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New Bay Bridge span on road to becoming an icon

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  • 9/24 SF Chronicle
    Published Wednesday, September 24, 2008, by San Francisco Chronicle New Bay Bridge span on road to being icon By Michael Cabanatuan Chronicle Staff Writer The
    Message 1 of 1 , Sep 25, 2008
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      Published Wednesday, September 24, 2008, by San Francisco Chronicle

      New Bay Bridge span on road to being icon

      By Michael Cabanatuan
      Chronicle Staff Writer

      The soaring white tower designed to be a signature for the East Bay
      hasn't even begun to rise from the waters off Yerba Buena Island.
      But the new span of the Bay Bridge already is becoming an icon.

      An Oakland auto dealership recently began using an artist's rendering
      of the single-tower suspension span as part of its promotional
      efforts, putting an image of the bridge at twilight on the temporary
      paper license plates it slaps on five makes of new cars.

      And the image could garner even more national and international
      exposure.

      The Golden State Warriors basketball team, often maligned for not
      identifying its hometown of Oakland in its name, is considering a
      new uniform design that would incorporate a sketch of the span, much
      like the classic "The City" uniforms with an image of the Golden
      Gate Bridge that the team sported as the San Francisco Warriors.

      "It's a great branding opportunity for Oakland," said Donald
      MacDonald, the San Francisco architect who designed the single-tower
      span and has spoken with the Warriors. "It gives (Oakland) a gateway,
      and at night, it's going to be spectacular."

      The bridge's burgeoning status as a Bay Area landmark bolsters former
      Oakland Mayor Jerry Brown's stance that the new Bay Bridge should be
      more than a long, soulless concrete viaduct. Brown, now state
      attorney general, has been derided by some for insisting on a
      signature span for the bridge and blamed for slowing its construction
      and increasing its cost.

      "I wanted an even more dramatic bridge," he said.

      Brown said he's not surprised that businesses want to associate
      themselves with the bridge, which is the first of its kind to be
      built with a single tower. During the debate over the bridge design,
      Brown argued that Oakland and the East Bay deserved a span they could
      point to, or speed across, with pride. The popularity of the yet-to-
      be-finished bridge, he said, proves that the public agrees.

      "Icons come about because of people with vision," he said. "It's
      unfortunate that pencil-pushers, bureaucrats and political yahoos
      don't understand quality and try to block quality to save a few
      bucks."

      The cost of building the East Bay's signature span is $1.04 billion.
      Part of that is paid for by a toll increase that went into effect
      in 1998 after then-Gov. Pete Wilson's plan for a simple concrete
      ramp was rejected by the Bay Area. The toll went from $1 to $2, an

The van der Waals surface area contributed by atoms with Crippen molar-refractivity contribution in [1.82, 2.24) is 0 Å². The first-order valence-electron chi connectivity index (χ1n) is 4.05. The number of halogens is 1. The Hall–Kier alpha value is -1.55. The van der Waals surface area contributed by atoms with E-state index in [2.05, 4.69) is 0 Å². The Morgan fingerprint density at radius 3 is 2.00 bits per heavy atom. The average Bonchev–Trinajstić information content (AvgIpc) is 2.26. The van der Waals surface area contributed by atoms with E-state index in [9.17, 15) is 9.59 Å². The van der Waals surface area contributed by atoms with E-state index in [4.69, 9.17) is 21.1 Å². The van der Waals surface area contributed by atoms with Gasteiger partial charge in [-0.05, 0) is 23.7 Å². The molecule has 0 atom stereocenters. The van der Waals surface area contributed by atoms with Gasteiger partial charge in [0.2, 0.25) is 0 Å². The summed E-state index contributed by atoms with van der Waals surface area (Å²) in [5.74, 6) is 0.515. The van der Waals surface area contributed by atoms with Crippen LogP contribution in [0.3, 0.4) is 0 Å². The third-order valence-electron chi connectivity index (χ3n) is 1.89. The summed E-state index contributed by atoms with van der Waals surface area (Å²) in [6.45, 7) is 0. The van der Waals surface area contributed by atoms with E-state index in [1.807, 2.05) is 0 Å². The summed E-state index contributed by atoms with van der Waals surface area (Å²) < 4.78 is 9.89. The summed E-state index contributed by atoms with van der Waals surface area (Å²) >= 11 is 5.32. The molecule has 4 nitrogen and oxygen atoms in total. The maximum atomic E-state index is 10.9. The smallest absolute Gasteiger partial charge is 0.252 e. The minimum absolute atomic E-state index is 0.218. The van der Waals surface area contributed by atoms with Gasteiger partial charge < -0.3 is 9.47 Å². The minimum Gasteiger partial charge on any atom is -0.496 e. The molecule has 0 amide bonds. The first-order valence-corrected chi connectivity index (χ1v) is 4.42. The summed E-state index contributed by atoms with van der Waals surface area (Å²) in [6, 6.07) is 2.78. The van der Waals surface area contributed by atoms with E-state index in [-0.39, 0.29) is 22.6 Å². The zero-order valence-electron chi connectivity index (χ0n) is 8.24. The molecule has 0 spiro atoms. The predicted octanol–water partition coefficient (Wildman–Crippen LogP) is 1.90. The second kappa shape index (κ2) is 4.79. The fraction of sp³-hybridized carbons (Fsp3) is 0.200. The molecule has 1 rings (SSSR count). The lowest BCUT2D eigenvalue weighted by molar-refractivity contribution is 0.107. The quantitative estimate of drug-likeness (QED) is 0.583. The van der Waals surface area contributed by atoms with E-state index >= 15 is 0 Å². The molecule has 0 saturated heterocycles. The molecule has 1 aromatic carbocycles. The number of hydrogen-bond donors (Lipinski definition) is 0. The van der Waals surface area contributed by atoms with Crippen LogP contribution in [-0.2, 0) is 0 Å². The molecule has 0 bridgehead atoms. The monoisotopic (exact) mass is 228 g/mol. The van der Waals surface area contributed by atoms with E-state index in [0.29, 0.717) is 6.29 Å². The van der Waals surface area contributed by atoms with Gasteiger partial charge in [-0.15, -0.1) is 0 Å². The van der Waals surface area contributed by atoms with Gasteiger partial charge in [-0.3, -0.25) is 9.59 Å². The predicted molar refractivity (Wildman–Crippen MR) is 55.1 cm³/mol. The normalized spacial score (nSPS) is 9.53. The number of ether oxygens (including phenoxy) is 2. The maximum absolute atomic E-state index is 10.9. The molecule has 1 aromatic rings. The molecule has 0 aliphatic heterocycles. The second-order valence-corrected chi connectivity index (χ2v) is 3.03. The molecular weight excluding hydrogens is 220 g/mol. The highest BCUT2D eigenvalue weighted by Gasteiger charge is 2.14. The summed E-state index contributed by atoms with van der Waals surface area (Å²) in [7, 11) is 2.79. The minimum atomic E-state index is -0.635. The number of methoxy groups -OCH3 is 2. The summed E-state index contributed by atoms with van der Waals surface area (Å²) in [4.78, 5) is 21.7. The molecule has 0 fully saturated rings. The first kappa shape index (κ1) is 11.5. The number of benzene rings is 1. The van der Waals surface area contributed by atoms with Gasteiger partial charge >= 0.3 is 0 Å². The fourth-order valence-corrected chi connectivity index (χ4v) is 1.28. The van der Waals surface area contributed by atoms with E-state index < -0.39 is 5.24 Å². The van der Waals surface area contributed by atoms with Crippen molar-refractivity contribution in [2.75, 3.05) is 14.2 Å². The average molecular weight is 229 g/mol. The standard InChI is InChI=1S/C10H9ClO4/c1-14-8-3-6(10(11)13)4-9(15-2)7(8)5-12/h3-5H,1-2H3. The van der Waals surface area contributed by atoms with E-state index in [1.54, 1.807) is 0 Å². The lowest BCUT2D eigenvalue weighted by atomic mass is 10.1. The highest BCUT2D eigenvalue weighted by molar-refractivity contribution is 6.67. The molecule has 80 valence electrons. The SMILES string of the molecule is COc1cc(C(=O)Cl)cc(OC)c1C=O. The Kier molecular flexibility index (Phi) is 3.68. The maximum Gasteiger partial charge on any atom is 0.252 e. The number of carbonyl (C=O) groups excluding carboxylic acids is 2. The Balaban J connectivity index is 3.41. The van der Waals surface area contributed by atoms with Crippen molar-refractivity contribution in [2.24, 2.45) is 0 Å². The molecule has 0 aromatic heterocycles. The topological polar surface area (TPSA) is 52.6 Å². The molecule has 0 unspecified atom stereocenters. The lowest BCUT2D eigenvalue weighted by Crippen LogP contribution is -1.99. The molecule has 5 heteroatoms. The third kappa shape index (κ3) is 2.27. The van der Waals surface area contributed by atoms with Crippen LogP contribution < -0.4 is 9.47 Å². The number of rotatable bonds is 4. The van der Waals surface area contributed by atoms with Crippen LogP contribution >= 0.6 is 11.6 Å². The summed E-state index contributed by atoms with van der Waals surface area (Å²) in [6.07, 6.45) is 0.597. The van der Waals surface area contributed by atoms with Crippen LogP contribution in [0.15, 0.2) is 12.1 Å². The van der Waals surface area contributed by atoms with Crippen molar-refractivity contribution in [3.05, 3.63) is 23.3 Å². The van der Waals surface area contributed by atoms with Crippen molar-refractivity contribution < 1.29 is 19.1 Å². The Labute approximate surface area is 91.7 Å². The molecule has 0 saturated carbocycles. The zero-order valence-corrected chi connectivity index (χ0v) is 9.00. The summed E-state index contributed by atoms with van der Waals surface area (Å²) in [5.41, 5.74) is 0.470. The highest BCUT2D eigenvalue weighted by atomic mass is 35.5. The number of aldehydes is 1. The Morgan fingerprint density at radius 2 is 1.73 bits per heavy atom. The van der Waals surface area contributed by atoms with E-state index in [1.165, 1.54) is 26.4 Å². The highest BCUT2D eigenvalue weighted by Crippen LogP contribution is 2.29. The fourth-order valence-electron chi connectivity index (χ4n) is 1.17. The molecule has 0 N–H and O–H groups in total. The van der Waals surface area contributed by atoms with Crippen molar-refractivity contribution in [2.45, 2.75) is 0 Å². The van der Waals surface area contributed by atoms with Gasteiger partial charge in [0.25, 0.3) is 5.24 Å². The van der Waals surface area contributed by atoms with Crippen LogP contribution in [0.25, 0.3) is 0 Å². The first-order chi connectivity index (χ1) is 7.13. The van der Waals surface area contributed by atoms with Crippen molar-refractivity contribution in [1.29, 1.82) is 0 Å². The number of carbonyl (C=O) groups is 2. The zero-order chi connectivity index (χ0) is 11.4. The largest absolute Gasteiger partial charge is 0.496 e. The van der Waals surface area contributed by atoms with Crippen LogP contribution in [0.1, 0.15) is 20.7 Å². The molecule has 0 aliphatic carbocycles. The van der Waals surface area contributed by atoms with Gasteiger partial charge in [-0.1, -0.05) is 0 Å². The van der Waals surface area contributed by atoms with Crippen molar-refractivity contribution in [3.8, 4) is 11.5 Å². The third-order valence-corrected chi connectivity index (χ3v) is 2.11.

increase that was supposed to last for a few years, then 35 years and
      then was made permanent. Another dollar eventually was added to cover
      cost overruns and delays of a program to strengthen or replace all
      of the state's toll bridges, including building the new eastern span.

      Construction of the new span is scheduled for completion in 2013.
      And while use of the image seems to be gaining traction, the car
      dealership using it would not return calls requesting an interview.

      The Golden State Warriors also declined to comment on plans to
      incorporate the new Bay Bridge tower into their logo or uniforms
      But MacDonald said he spoke with a Warriors official who expressed
      interest in using the bridge's new image. Its popular "The City"
      jerseys, worn from 1962 to 1971, used a silhouette of the Golden
      Gate Bridge.

      "They said that was the best-selling uniform ever," MacDonald said,
      "so they wanted to duplicate it with the Bay Bridge."

      MacDonald said the new Bay Bridge's unique look fits the current
      trend of cities and regions to brand themselves with a recognizable
      symbol. His firm also designed the cable-stayed Cooper River Bridge
      in Charleston, S.C., which he said has become a popular emblem in
      the area.

      "More and more cities are looking for an image for branding
      purposes," he said. "The beauty of bridges is that they are designed
      to last 100 years or longer."

      MacDonald and Randy Rentschler, spokesman for the Metropolitan
      Transportation Commission, expect the new Bay Bridge tower to capture
      more attention as it begins to rise. Temporary towers soon will rise
      on Yerba Buena Island and the bay. They'll hold girders that support
      the steel bridge deck while the bridge tower is erected and the steel
      suspension cable slung over the tower and beneath the deck.

      "It's going to be a great-looking bridge," MacDonald said. "There
      will be more and more (use of the bridge's image) as it gets built."


      E-mail Michael Cabanatuan at mcabanatuan@...
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